The Depressing Rangel Censure: Unethical Culture on Display


It takes quite a bit of doing for the public punishment of a revered figure for unethical conduct to make an institution appear more unethical itself, but the U.S. House of Representatives was up to the challenge yesterday.

As expected, Rep. Charlie Rangel, former ly the powerful Chair of the House Ways and Means Committee, received a censure by majority vote, the harshest punishment a Member can receive short of expulsion. Rangel had been found guilty of five major ethical violations, or as they should properly be called, five instances of ongoing egregious unethical conduct. Charley and friends like to say “ethical violations” because that can be spun into mere carelessness, like not putting enough money on the meter. From the beginning, Rangel’s line has been that he made “mistakes,” suggesting they were either accidental or that he didn’t realize they were unethical. Think about that as you review the five: Continue reading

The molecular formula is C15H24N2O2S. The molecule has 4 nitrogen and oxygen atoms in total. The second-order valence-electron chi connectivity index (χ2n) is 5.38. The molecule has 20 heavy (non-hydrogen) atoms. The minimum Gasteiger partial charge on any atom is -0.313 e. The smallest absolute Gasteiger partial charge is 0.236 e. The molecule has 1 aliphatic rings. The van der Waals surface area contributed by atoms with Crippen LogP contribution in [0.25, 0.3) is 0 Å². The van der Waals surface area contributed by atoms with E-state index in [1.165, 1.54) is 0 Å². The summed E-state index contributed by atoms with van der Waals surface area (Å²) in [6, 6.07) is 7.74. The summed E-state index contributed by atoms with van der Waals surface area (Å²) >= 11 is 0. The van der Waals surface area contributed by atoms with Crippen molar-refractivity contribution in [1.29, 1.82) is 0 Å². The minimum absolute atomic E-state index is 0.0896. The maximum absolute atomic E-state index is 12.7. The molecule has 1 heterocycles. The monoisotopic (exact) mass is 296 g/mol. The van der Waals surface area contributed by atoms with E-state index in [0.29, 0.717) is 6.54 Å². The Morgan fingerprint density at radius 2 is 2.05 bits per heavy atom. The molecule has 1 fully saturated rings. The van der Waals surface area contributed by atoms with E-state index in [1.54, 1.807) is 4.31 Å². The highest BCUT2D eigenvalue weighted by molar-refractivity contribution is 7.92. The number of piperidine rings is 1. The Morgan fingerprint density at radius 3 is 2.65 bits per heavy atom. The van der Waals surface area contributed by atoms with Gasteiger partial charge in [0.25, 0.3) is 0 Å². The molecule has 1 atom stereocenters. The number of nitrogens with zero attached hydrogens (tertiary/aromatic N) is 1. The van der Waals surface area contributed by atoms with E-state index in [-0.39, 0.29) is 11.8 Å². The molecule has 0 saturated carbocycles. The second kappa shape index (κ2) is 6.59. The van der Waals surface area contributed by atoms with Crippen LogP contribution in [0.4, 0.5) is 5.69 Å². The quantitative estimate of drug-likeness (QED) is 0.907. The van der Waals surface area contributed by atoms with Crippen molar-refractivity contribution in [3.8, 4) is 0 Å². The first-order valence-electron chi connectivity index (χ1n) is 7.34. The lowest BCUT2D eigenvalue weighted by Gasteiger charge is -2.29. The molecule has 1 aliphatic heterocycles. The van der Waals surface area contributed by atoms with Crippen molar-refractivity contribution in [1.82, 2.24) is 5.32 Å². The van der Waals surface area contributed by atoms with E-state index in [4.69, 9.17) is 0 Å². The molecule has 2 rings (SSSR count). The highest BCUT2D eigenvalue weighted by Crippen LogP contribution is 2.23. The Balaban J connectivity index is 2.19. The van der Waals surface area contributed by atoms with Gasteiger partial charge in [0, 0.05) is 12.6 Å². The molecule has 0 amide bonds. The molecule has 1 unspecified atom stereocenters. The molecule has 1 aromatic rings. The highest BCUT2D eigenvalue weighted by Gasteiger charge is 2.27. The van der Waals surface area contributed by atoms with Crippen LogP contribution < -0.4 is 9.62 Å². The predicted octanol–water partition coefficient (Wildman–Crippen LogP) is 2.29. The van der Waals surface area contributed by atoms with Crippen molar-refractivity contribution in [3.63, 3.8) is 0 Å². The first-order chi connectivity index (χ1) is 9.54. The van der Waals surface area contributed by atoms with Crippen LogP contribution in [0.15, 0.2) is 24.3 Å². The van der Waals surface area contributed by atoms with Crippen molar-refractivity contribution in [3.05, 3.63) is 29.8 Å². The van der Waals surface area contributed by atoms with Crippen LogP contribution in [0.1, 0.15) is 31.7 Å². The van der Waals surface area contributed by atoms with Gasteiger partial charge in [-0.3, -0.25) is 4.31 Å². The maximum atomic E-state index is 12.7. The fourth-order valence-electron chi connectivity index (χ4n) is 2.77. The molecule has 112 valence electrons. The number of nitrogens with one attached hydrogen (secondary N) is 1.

Ethics Hero: Rep. Bobby Scott

A popular, effective and unethical prosecutorial practice among federal investigators is to coerce  businesses and individuals into waiving the attorney client privilege by threatening indictments. The privilege of having absolutely private communications with one’s attorneys in order to get legal advice is a linchpin of the justice system and each citizen’s access to fair treatment under the law.  Forcing individuals to give the privilege up under threat of prosecution is and has always been wrong; after all, a waiver made under a threat is hardly “voluntary.”  U.S. Rep. Bobby Scott, (D-Va.), has now introduced H.R. 4326, complementing legislation filed in the Senate earlier this year by U.S. Sen. Arlen Specter, to bar this practice. Continue reading